Origin of Sicilian cassata
And to think that everything started from a bowl. Quas'at, that's what it was called. At least originally, when it was a very simple cake, very different from the opulent dessert we know today. Sheep's milk ricotta and honey, nothing else. A perfectly fitting combination that over the years has evolved to become the symbolic dessert of Sicily, which together with cannoli has made the island's pastry art famous: Her majesty, the cassata. Yet, initially it was nothing more than a little ricotta mixed with honey and poured into a bowl – most likely invented by a hungry shepherd with what he had available – only later inserted into a shortcrust pastry shell by the bakers at the court of the emir in piazza Kalsa, who were the first to decide to cook everything, giving life to the baked cassata, the first true ancestor of the dessert. But when it comes to Sicilian cuisine, you know, the story is long and intricate, the result of the many dominations that have followed one another on this island in the heart of the Mediterranean, creating a composite and fascinating table. Cassata is no exception, and in fact a further modification of the recipe arrived with the Normans, and the invention of marzipan, a fundamental ingredient for many local delicacies.
Royal paste and chocolate
Marzipan was created by the nuns of the convent of Santa Maria dell'Ammiraglio, seat of the parish of San Nicolò "dei Greci" and known as La Martorana: the nuns were famous at the time for tending to one of the most beautiful gardens in the city, so renowned to intrigue even the Bishop himself, who decided to go and see it with his own eyes. The visit, however, took place in the middle of autumn, during the feast of All Saints' Day, when the trees were bare and the garden impoverished: the nuns then had the intuition of modeling the almond paste in the shape of fruit to offer to the Bishop, creating thus the typical marzipan fruit. A simple mixture of almond flour and sugar which, coloured green, was then used to enclose the cassata, making it even more precious. But for a self-respecting cassata you also need good quality chocolate: we had to wait for the discovery of the Americas, and above all the Spanish conquest and the birth of the Kingdom of the Two Sicilies, for the pieces of dark chocolate to be added inside the soft ricotta cream.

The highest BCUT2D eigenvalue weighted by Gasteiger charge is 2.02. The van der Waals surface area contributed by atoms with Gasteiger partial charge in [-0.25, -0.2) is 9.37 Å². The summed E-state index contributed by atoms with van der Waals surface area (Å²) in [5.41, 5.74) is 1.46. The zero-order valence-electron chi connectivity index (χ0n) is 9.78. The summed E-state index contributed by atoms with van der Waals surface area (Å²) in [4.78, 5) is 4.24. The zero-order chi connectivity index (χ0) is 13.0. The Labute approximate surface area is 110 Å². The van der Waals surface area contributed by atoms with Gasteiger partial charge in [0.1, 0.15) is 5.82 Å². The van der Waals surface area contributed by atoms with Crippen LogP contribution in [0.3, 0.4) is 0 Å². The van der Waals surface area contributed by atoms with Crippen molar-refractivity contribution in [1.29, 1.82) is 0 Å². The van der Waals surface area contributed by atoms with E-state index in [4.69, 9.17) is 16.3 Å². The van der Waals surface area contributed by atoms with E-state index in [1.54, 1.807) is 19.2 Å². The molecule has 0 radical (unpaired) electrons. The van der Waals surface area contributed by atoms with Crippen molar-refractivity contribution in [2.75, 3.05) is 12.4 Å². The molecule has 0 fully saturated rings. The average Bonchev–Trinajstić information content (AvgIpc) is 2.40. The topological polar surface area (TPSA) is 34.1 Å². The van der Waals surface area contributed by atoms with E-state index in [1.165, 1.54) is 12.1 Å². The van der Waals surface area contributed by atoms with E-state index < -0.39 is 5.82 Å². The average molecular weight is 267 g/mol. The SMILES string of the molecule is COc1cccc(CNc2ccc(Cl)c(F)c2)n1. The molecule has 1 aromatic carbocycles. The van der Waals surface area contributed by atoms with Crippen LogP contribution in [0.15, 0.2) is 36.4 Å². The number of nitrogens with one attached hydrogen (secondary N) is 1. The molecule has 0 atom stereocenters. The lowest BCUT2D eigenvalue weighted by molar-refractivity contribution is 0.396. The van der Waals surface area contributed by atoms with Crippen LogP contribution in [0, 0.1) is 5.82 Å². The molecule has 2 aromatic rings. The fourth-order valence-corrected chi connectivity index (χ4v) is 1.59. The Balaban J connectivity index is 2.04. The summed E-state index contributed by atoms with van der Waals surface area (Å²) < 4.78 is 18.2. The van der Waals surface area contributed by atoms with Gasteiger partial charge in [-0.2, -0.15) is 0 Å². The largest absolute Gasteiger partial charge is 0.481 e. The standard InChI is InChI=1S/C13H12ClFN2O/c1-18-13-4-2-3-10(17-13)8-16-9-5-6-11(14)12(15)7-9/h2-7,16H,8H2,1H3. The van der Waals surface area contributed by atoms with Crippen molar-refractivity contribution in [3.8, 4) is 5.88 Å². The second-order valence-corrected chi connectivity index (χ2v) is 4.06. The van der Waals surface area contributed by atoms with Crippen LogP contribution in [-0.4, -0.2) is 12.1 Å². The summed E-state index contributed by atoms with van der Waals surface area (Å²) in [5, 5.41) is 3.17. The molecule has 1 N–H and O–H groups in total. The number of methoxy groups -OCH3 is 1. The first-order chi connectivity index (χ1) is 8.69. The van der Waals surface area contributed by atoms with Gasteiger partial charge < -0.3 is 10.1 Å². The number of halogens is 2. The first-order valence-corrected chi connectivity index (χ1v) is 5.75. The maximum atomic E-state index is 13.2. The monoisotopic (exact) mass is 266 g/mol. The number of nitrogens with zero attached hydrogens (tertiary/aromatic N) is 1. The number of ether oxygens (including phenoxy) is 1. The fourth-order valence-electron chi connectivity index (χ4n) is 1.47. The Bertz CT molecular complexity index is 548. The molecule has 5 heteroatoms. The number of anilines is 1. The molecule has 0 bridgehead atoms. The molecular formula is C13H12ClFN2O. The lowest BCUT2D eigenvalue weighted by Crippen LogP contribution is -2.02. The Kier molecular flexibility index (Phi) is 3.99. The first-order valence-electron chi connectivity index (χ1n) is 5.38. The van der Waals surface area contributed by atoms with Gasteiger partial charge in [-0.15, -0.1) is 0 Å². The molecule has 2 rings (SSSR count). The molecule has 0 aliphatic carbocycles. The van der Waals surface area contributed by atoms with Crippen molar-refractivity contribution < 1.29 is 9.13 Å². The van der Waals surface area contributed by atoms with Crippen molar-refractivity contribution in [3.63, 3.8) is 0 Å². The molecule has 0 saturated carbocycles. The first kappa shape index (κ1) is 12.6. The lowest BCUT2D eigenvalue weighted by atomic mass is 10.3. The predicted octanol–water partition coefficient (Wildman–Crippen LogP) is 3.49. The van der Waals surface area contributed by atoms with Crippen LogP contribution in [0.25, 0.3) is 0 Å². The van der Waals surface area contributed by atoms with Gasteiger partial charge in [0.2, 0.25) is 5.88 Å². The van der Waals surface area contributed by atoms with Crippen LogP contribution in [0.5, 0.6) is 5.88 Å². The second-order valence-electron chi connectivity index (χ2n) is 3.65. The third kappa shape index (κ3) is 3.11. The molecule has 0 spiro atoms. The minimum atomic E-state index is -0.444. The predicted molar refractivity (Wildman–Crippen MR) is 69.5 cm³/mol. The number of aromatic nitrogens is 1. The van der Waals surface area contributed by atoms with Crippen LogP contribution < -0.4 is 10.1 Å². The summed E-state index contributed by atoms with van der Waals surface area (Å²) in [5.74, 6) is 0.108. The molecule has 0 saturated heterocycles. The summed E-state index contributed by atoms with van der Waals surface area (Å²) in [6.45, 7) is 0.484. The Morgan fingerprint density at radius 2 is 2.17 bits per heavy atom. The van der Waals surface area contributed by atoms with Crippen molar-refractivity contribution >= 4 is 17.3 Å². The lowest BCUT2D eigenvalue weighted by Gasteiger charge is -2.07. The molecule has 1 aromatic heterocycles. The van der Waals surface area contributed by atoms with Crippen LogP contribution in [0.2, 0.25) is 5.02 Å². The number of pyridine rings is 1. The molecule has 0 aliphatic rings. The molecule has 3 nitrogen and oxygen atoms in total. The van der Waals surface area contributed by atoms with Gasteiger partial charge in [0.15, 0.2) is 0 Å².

The sponge cake, the candied fruit and the name of the cassata
Another fundamental element is missing from the equation: sponge cake. This time we have to thank the Genoese, who brought the soft cake to Sicily (after all, the most famous base of the pastry is Ligurian, but that's another story). The novelty was well received by the Sicilians, who used it to replace the shortcrust pastry in cassata. Fundamental, then, is candied fruit: products with a thousand-year history, for centuries considered a precious medicine, widespread in Europe thanks to the sailors of Venice and Genoa returning from trips to the East, but already present in Sicily since the time of the Arab domination. The specialty of the area is zuccata, candied pumpkin born thanks to the Palermo pastry chef Salvatore Gulì, the same one who in 1873 was the first to codify the cassata recipe. However, the name of the dessert appears much earlier: it is found in Angelo Senisio's "Declarus," a dictionary of rare words that defines it as "made of bread dough and cheese." Of course, at the time the recipe was very different and not yet famous: in the 16th century, however, it became a symbol of Easter thanks to the synod of the diocese of Mazara del Vallo. In fact, a famous Sicilian saying reads tinti è cu nun mancia a cassata a matina ri Pasqua, or "unfortunate is he who does not eat cassata on Easter morning."
The classic cassata and the one baked in the oven
From a bowl of ricotta and honey, we then obtained a sponge cake filled with ricotta mixed with sugar and pieces of chocolate, covered with almond paste and sponge cake layered between them, covered with sugar icing and topped with candied fruit. An elaborate and delicious dessert, not easy to prepare, but which repays the effort. The oven-baked version is still in vogue, a pastry shell filled with a thick layer of ricotta cheese worked with sugar and pieces of chocolate, baked in the oven and then dusted with icing sugar. As always in the case of traditional recipes, ingredients and doses vary depending on the location: here the recipe for cassata baked in the oven, simpler to prepare but just as delicious.
by Michela Becchi